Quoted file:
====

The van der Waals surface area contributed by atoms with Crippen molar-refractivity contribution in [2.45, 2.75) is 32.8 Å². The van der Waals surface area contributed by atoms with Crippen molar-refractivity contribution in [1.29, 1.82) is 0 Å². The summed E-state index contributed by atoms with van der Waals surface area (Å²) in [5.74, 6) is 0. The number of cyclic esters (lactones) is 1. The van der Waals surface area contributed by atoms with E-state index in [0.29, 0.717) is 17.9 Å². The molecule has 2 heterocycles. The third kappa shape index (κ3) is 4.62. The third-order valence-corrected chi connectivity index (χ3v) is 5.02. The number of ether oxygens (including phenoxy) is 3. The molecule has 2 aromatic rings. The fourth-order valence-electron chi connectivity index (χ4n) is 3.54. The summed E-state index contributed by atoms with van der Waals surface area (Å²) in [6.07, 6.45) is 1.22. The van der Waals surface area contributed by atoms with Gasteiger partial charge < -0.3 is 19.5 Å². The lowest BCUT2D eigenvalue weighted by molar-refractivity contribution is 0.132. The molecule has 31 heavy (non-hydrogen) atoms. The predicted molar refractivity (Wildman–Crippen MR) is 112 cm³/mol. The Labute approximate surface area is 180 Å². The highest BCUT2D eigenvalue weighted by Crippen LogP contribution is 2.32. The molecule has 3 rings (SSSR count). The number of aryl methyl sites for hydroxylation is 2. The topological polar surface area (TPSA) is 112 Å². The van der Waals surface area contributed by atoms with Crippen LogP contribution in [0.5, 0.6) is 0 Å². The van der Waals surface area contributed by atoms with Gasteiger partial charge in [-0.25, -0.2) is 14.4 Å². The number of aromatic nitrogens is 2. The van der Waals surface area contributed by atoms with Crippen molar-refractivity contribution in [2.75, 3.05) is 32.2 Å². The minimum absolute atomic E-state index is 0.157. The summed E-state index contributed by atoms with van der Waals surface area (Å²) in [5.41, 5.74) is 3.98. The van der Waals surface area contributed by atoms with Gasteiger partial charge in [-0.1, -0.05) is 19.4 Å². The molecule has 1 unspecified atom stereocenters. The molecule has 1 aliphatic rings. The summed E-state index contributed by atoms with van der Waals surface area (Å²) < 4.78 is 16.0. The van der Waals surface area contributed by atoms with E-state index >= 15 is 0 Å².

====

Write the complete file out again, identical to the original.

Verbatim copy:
The van der Waals surface area contributed by atoms with Crippen molar-refractivity contribution in [2.45, 2.75) is 32.8 Å². The van der Waals surface area contributed by atoms with Crippen molar-refractivity contribution in [1.29, 1.82) is 0 Å². The summed E-state index contributed by atoms with van der Waals surface area (Å²) in [5.74, 6) is 0. The number of cyclic esters (lactones) is 1. The van der Waals surface area contributed by atoms with E-state index in [0.29, 0.717) is 17.9 Å². The molecule has 2 heterocycles. The third kappa shape index (κ3) is 4.62. The third-order valence-corrected chi connectivity index (χ3v) is 5.02. The number of ether oxygens (including phenoxy) is 3. The molecule has 2 aromatic rings. The fourth-order valence-electron chi connectivity index (χ4n) is 3.54. The summed E-state index contributed by atoms with van der Waals surface area (Å²) in [6.07, 6.45) is 1.22. The van der Waals surface area contributed by atoms with Gasteiger partial charge < -0.3 is 19.5 Å². The lowest BCUT2D eigenvalue weighted by molar-refractivity contribution is 0.132. The molecule has 31 heavy (non-hydrogen) atoms. The predicted molar refractivity (Wildman–Crippen MR) is 112 cm³/mol. The Labute approximate surface area is 180 Å². The highest BCUT2D eigenvalue weighted by Crippen LogP contribution is 2.32. The molecule has 3 rings (SSSR count). The number of aryl methyl sites for hydroxylation is 2. The topological polar surface area (TPSA) is 112 Å². The van der Waals surface area contributed by atoms with Crippen LogP contribution in [0.5, 0.6) is 0 Å². The van der Waals surface area contributed by atoms with Gasteiger partial charge in [-0.25, -0.2) is 14.4 Å². The number of aromatic nitrogens is 2. The van der Waals surface area contributed by atoms with Crippen molar-refractivity contribution in [2.75, 3.05) is 32.2 Å². The minimum absolute atomic E-state index is 0.157. The summed E-state index contributed by atoms with van der Waals surface area (Å²) in [5.41, 5.74) is 3.98. The van der Waals surface area contributed by atoms with Gasteiger partial charge in [-0.1, -0.05) is 19.4 Å². The molecule has 1 unspecified atom stereocenters. The molecule has 1 aliphatic rings. The summed E-state index contributed by atoms with van der Waals surface area (Å²) < 4.78 is 16.0. The van der Waals surface area contributed by atoms with E-state index >= 15 is 0 Å².